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Eremo delle Carceri

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When you get tired of walking Assisi’s busy streets, there is a place, far from the city centre, where “visiting” does not only mean “observing” and learning new information. Visiting this place, thanks to its history, position, and atmosphere means “living” a unique experience. Life here passes much more slowly than outside. The smells and the sounds that you are going to experience are the same that have been permeating it for 800 years. You are going to realise that at the Eremo della Carceri – about five kilometres (3 miles) from the city centre in the direction of Mount Subasio – the peace, contemplation, and spirituality that pervaded the Franciscan environments in the Middle Ages can be felt here like nowhere else.

In this case, the Latin word carceres refers to a place of retirement, penitence, and solitude. This is what Francis and his fellow friars did when they reached the tiny Chapel of Saint Mary and retreated in the caves and ravines that the mount offered to pray and meditate.  Initially only the chapel marked that place, given to Francis ‒ as well as the Porziuncola ‒ by the Benedictine Monks of Subasio. Later, the friars built a small Oratory nearby and in the XV Century, by the will of the Vicar General S. Bernardino da Siena, the tiny Chapel was transformed into a tiny Church (although a lot more structured) and the triangular cloister facing the valley was added. More facilities were added by the Friars Minor – who have always been guarding the hermitage – until it took its final form in the XIX Century. On one hand the Rule that required friars to design small and frugal buildings, on the other their ingeniosity and creativity allowed them create this extraordinary complex that at times seems to merge with the cliff on which it was built.

Today one can visit the Chapel, the Oratory, and the caves where Francis and his companions spent their moments of solitude and meditation. The Cave of Francis, the first on the path from the Chapel to the Woods, only has two pieces of “furniture”, obviously made of stone: a flat bed and a rock that probably served as a seat. A small puncture on the floor marks the place where, according to the myth, the Devil had sunk after trying to tempt the Saint repeatedly. Outside the cave, a trail runs through the secular holly oaks where lie the historical caves where Leone, Egidio, Silvestro, Bernardo da Quintavalle, and Andrea da Spello would retire in prayer. One of the oldest trees of the wood – a sign promises it dates back to Francis’ time – was identified in the past as one the trees where Francis gave one of his famous sermons to the birds which, along with the Canticle of the Sun, made Francis the first environmentalist in history.     Farther down the trail a bridge joins the two ribs of the mountain separated by a deep pit. According to the myth, there once was a creek running through the pit, but Francis had it drained by divine intervention, because it was disturbing his meditation. In fact, some studies hypothesised that – due to the carsic formation of the mountain – the spring only activates intermittently once every twenty or thirty years. Popular tradition links those events with some disgraces that occurred in the past, so the reactivation of the spring is regarded as a bad omen. Beyond the bridge we find the Chapel of Santa Maddalena. In 1477, Barnaba Manassei – the Franciscan friar that established the Mounts of Pity, the first credit institutions for the poor – was buried under it.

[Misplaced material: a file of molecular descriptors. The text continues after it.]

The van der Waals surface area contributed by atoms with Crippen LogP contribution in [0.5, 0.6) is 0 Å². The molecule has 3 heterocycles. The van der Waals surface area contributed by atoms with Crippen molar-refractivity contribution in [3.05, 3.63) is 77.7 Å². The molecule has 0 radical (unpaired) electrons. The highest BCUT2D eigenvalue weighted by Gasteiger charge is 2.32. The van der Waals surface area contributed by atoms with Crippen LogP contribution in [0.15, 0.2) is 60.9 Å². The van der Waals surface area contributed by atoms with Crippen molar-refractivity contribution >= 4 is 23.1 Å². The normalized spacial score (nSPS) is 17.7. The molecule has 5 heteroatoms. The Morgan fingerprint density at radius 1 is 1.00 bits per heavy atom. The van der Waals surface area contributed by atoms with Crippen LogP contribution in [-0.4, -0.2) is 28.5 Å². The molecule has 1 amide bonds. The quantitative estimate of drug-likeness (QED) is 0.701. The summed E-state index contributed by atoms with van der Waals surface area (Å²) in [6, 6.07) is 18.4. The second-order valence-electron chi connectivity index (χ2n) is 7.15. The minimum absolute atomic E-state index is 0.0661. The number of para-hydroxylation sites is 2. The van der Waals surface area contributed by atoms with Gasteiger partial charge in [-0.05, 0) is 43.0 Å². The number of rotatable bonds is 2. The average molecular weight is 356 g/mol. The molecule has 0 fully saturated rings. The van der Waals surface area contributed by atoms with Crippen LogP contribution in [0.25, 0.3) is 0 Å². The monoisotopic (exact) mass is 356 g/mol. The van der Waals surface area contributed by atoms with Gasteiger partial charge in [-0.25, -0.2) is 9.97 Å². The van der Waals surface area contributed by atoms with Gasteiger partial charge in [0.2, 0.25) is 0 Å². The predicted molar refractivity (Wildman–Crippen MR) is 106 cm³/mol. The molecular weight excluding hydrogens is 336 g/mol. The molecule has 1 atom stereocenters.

The Eremo delle Carceri offers a unique experience. Here history and myth intertwine, nature embraces spirituality, and the past merges with the present.   By observing the life lead by a contemporary monk in the hermitage you will have a chance to experience one of the rare and precious testimonies of the Franciscan past and understand how the saint conceived the Rule. In his own words:


[136] Those who want to remain in hermitages to lead a religious life should be three brothers, or four at most; of these, let two be “mothers” and have two “sons,” or one at least.  The two that are “mothers” should maintain the life of Martha and the two “sons” the life of Mary, and have a single enclosure, in which each may have his cell to pray and sleep in.

[137] And they are always to say Compline of the day immediately after sunset. And they should make sure to keep the silence. And they are to recite their Hours. And they are to get up for Matins. And let the first thing they seek be the kingdom of God and his justice.  And let them say Prime at the appropriate hour and, after Terce, conclude the silence so that they can speak and go to their “mothers,” from whom, when they want to, they can beg an alms, like little paupers, for love of the Lord God.

[138] The “sons,” nonetheless, should now and then take over the duty of the “mothers,” according to what arrangement they have come to about taking turns at intervals. […]

(Franciscan Sources – St. Francis of Assisi’s Rule for Hermitages)



Our advice? Buy a map of the trails of Mount Subasio and take one of the many hikes that lead to the Hermitage. Everything is going to feel more authentic.

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